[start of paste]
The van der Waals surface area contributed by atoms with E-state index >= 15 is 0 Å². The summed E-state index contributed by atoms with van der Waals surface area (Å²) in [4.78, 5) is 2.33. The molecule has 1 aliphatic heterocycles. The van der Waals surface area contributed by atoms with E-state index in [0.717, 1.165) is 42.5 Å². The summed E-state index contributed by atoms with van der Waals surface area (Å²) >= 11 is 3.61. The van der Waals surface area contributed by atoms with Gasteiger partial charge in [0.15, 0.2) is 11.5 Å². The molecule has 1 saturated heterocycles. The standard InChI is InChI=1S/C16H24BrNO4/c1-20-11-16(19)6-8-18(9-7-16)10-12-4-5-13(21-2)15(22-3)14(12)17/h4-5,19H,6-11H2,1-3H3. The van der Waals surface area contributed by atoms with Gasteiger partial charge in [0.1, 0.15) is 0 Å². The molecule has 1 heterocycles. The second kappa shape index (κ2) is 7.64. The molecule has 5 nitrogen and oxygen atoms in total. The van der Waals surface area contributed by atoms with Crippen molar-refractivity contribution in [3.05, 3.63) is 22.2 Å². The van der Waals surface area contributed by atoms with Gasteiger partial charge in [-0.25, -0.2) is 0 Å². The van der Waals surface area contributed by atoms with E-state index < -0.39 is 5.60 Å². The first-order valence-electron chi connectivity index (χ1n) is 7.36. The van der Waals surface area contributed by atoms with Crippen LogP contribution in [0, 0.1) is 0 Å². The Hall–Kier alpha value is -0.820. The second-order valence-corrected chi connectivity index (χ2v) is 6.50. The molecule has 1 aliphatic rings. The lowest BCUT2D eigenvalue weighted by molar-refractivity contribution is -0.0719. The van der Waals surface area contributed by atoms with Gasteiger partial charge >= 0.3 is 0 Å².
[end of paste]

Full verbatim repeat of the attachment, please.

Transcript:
The van der Waals surface area contributed by atoms with E-state index >= 15 is 0 Å². The summed E-state index contributed by atoms with van der Waals surface area (Å²) in [4.78, 5) is 2.33. The molecule has 1 aliphatic heterocycles. The van der Waals surface area contributed by atoms with E-state index in [0.717, 1.165) is 42.5 Å². The summed E-state index contributed by atoms with van der Waals surface area (Å²) >= 11 is 3.61. The van der Waals surface area contributed by atoms with Gasteiger partial charge in [0.15, 0.2) is 11.5 Å². The molecule has 1 saturated heterocycles. The standard InChI is InChI=1S/C16H24BrNO4/c1-20-11-16(19)6-8-18(9-7-16)10-12-4-5-13(21-2)15(22-3)14(12)17/h4-5,19H,6-11H2,1-3H3. The van der Waals surface area contributed by atoms with Gasteiger partial charge in [0.1, 0.15) is 0 Å². The molecule has 1 heterocycles. The second kappa shape index (κ2) is 7.64. The molecule has 5 nitrogen and oxygen atoms in total. The van der Waals surface area contributed by atoms with Crippen molar-refractivity contribution in [3.05, 3.63) is 22.2 Å². The van der Waals surface area contributed by atoms with Gasteiger partial charge in [-0.25, -0.2) is 0 Å². The van der Waals surface area contributed by atoms with E-state index < -0.39 is 5.60 Å². The first-order valence-electron chi connectivity index (χ1n) is 7.36. The van der Waals surface area contributed by atoms with Crippen LogP contribution in [0, 0.1) is 0 Å². The Hall–Kier alpha value is -0.820. The second-order valence-corrected chi connectivity index (χ2v) is 6.50. The molecule has 1 aliphatic rings. The lowest BCUT2D eigenvalue weighted by molar-refractivity contribution is -0.0719. The van der Waals surface area contributed by atoms with Gasteiger partial charge >= 0.3 is 0 Å².